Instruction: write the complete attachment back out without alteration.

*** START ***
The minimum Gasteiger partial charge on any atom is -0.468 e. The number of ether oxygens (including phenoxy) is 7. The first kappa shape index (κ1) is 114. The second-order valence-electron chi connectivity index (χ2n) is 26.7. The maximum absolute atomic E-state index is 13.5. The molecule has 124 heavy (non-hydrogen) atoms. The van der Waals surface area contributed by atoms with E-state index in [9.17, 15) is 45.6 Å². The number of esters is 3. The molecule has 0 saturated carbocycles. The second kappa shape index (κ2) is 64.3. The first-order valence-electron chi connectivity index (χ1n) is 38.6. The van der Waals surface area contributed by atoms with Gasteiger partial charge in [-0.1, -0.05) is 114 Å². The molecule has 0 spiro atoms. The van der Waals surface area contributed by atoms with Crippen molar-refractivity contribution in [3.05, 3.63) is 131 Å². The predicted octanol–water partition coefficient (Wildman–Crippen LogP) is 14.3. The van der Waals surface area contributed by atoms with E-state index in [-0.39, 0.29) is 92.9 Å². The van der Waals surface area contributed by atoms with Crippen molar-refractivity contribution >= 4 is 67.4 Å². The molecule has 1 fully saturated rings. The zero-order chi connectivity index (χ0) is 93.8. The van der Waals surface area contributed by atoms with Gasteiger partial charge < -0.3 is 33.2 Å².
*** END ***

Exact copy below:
The minimum Gasteiger partial charge on any atom is -0.468 e. The number of ether oxygens (including phenoxy) is 7. The first kappa shape index (κ1) is 114. The second-order valence-electron chi connectivity index (χ2n) is 26.7. The maximum absolute atomic E-state index is 13.5. The molecule has 124 heavy (non-hydrogen) atoms. The van der Waals surface area contributed by atoms with E-state index in [9.17, 15) is 45.6 Å². The number of esters is 3. The molecule has 0 saturated carbocycles. The second kappa shape index (κ2) is 64.3. The first-order valence-electron chi connectivity index (χ1n) is 38.6. The van der Waals surface area contributed by atoms with Gasteiger partial charge in [-0.1, -0.05) is 114 Å². The molecule has 0 spiro atoms. The van der Waals surface area contributed by atoms with Crippen molar-refractivity contribution in [3.05, 3.63) is 131 Å². The predicted octanol–water partition coefficient (Wildman–Crippen LogP) is 14.3. The van der Waals surface area contributed by atoms with E-state index in [-0.39, 0.29) is 92.9 Å². The van der Waals surface area contributed by atoms with Crippen molar-refractivity contribution >= 4 is 67.4 Å². The molecule has 1 fully saturated rings. The zero-order chi connectivity index (χ0) is 93.8. The van der Waals surface area contributed by atoms with Gasteiger partial charge < -0.3 is 33.2 Å².